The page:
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Figure 3. (A) PCA analysis of gene expression across sequenced libraries repeated for DCS cases at T1 and T2 and uneventful diving controls at T1 and T2. PC1 and PC2 define 40 and 12% of the observed variance. A third component, PC3, defines 8% of the variance (not shown). Importantly, two distinct but broad clusters can be detected, largely defined by DCS cases at T1 and most of the controls in aggregate. (B) Heat map showing the top 200 DEGs across the four biological groups in this study. Genes on heatmap are organized by hierarchical clustering based on the overall similarity in expression patterns. Upregulated genes are shown in shades of red while downregulated genes are shown in shades of blue.

K-Means Clustering and Analysis of Tissue-Specific Coexpression Patterns Reveals Leukocyte Subtype-Specific Gene Expression Signatures

K-means clustering was used to group gene expression signatures and to explore the GO terms enriched for each cluster. This unsupervised method enables the identification of transcripts that are co-functional and are coregulated. Based on the within-group sum of squares, k = 4 was chosen. The top 1,000 variable genes were included the analysis. K-means cluster analysis shows that genes in cluster A, strongly enriched for myeloid activation, neutrophil activation and leukocyte degranulation are upregulated in DCS cases at T1, while genes in cluster B, enriched for immune system processes, cell surface receptor signaling and lymphocyte activation were upregulated at T2 in DCS cases. Genes in clusters A and B showed opposing pattern of expression between DCS cases at T1 and T2, with expression patterns at T2 in DCS cases being largely similar to that observed in controls (Figure 4). To further relate the shift in gene expression patterns with specific leukocyte subtypes, we performed an analysis of tissue-specific patterns using ToppFun. The upregulated gene set in DCS cases at T1 are characteristic of myeloid cells, specifically CD11b + Ly6-G + neutrophils, monocytes, macrophages, and some dendritic cell subtypes (19/409 genes in annotation, p = 2.029 × 10–12). These cells produce Type I interferons and large quantities of reactive oxygen species (ROS). In keeping with K-means clustering analysis, the downregulated genes in DCS cases at T2 are again characteristic of myeloid cells.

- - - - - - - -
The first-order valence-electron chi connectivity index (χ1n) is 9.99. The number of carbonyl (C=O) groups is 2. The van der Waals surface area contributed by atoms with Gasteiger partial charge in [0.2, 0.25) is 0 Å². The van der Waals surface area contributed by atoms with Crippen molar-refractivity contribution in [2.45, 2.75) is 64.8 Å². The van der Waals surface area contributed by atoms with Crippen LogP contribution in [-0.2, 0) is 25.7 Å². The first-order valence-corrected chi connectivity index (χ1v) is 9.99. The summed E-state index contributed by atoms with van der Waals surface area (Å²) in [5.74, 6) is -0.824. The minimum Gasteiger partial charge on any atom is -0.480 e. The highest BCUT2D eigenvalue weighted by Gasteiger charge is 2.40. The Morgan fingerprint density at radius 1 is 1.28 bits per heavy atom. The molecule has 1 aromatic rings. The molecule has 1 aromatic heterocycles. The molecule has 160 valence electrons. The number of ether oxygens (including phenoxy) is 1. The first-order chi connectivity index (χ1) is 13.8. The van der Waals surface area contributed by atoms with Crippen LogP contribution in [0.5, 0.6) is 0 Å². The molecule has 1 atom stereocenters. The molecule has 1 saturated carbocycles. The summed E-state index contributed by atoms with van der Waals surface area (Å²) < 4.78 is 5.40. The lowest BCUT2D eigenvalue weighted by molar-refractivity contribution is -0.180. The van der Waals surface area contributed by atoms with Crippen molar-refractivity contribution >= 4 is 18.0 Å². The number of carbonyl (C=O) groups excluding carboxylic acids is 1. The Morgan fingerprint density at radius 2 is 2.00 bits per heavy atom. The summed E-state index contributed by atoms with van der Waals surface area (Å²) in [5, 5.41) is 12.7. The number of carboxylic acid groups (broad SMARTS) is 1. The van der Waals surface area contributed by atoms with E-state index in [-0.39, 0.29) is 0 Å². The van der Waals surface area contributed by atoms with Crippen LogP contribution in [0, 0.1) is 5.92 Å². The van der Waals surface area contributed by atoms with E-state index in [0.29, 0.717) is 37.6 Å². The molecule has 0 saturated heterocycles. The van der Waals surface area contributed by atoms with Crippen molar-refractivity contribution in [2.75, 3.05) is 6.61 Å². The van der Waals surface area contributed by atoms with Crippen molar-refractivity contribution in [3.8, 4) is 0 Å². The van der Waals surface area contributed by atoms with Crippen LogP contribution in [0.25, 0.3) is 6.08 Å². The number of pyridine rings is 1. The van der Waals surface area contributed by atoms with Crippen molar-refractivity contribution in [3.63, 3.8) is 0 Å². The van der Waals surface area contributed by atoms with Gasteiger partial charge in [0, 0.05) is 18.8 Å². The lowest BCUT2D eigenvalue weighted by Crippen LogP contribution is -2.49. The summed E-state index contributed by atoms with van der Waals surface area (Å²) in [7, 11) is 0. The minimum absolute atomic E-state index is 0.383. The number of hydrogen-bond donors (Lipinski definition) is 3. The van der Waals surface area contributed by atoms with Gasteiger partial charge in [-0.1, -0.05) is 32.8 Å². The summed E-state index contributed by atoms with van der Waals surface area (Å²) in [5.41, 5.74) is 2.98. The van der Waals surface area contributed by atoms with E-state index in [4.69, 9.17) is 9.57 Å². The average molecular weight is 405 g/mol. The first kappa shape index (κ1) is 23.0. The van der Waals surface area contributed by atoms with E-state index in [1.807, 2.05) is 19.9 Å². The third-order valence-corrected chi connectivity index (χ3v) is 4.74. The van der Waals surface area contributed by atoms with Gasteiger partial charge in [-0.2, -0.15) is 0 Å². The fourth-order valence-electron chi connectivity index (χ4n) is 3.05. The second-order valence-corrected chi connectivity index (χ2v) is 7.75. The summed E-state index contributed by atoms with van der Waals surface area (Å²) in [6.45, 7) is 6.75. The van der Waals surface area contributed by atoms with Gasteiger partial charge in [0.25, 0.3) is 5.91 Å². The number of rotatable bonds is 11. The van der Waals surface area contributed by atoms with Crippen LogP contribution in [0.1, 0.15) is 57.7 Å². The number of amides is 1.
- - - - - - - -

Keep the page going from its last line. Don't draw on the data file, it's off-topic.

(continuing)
FIGURE 4
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Figure 4. K-means clustering analysis applied to the top 1,000 variable genes identifies co-regulated and co-functional transcripts. Genes in cluster A, strongly enriched for neutrophil activation, degranulation and myeloid activation are variably upregulated in DCS cases at T1. Genes in cluster B, strongly enriched for lymphocyte activation and T—cell activation are downregulated in DCS cases at T1. As GO terms are related or highly redundant, for each cluster the most significant terms are presented. Upregulated genes are shown in shades of red while downregulated genes are shown in shades of blue.

Transcriptional Regulatory Networks

Transcriptional regulatory networks were explored using enrichment analysis of TF target gene sets. For the case T1-control T1 comparison, target genes of SP1 (FDR = 5.9 × 10–2), GLIS2 (FDR = 1.1 × 10–2) and PAX5 (FDR = 1.5 × 10–1) were overrepresented in down-regulated genes, while upregulated genes are enriched with target genes of HLF (FDR = 8.6 × 10–2) and FOXK1 (FDR = 1.3 × 10–1). For the case T2-caseT1 comparison, target genes of CEBPB (FDR = 4.82 × 10–4) and SCL (FDR = 1.73 × 10–3) were overrepresented in upregulated genes, while downregulated genes were enriched for targets of BACH1 (FDR = 2.984 × 10–7) and ZNF217 (FDR = 3.2 × 10–5). SP1, GLIS2, SCL, and FOXK1 play pivotal roles in cycle regulation. PAX5 is a known regulator of B-cell development and CEBPB regulates the expression of genes involved in acute phase immune and inflammatory responses (Cobaleda et al., 2007, p. 5; Wang W. et al., 2015).